The General Data Protection Regulation (GDPR) imposes new obligations on data processors as well as controllers. As a software company selling hosted or SaaS (software as a service) solutions, there are things you need to think about now, to ensure you comply with GDPR. [Read more…]
With less than 5 months until GDPR comes into force, all businesses should be well on the road to getting their preparations underway for the new data protection regime. But if you’ve not yet started, don’t panic: there is still time.
There have been a lot of headlines and hysteria about the new upper limits on fines that can be imposed under GDPR. However, enforcement will remain the responsibility of each member state which means the Information Commissioner’s Office (ICO) will continue to deal with enforcement in the UK. [Read more…]
In an age where the internet and Google are so prevalent, having an online presence for your business has never been more important – but does your business own its website?
Indeed, most businesses whether big or small will have some sort of website – from simple “information-only” websites to more sophisticated e-commerce websites capable of processing high volumes of various transactions. [Read more…]
Whether you are purchasing or providing software it is essential that you understand the key elements of software licence agreements. Here, our IT and Telecoms Specialists offer some useful guidelines.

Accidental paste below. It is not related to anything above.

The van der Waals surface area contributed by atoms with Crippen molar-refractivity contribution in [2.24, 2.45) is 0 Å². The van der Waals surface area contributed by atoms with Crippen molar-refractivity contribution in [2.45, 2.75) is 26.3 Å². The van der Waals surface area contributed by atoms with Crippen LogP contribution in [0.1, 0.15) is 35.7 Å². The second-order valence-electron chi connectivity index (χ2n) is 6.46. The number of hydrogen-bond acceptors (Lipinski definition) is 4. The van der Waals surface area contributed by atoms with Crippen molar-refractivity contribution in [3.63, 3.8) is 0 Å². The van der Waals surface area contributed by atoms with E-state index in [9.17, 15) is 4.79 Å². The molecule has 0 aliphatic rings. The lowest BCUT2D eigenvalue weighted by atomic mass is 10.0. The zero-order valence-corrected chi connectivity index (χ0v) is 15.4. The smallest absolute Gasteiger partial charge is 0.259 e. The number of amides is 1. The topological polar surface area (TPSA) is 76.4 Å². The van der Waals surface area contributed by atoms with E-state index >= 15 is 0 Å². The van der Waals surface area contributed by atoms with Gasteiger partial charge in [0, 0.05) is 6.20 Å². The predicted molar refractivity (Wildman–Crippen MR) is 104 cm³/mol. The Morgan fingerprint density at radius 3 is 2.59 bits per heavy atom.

What is the software?
The software licence should detail what the software is and in what form it will be delivered. For example, it is important to know whether the suppliers are providing ‘Source code’ or ‘Object code’ software. This (and the terms of the licence) will determine whether the licensee of the software can easily develop the software themselves (Source code) – which is usually only the case for bespoke software – or whether they will need the supplier to maintain and develop the software (object source) which is usually the case. Alternatively, the software may be hosted by the supplier in a SaaS (software as a service) environment.To avoid future disputes, the licence should set out exactly which version of the software is being provided together with the extent to which the licence covers future versions. [Read more…]
BHW Solicitors has been confirmed as one of a handful of top law firms in the East Midlands for its Corporate and Commercial, Commercial Property and IT and Telecoms work in the 2016 edition of the Legal 500, which was published in September. [Read more…]
Background – The need for software licence management
With software licensing and maintenance comprising almost one third of overall IT budgets on average, software is a key company asset. However, while there is increasing awareness of the risks associated with unmanaged software assets, the same level of importance is not always assigned to the management and optimisation of software licensing. Set out below are BHW’s top 10 tips for organisations when obtaining and using software licensing agreements.
In any development arrangement between a customer and a software developer for bespoke software, it’s vital that you deal properly with software testing and acceptance.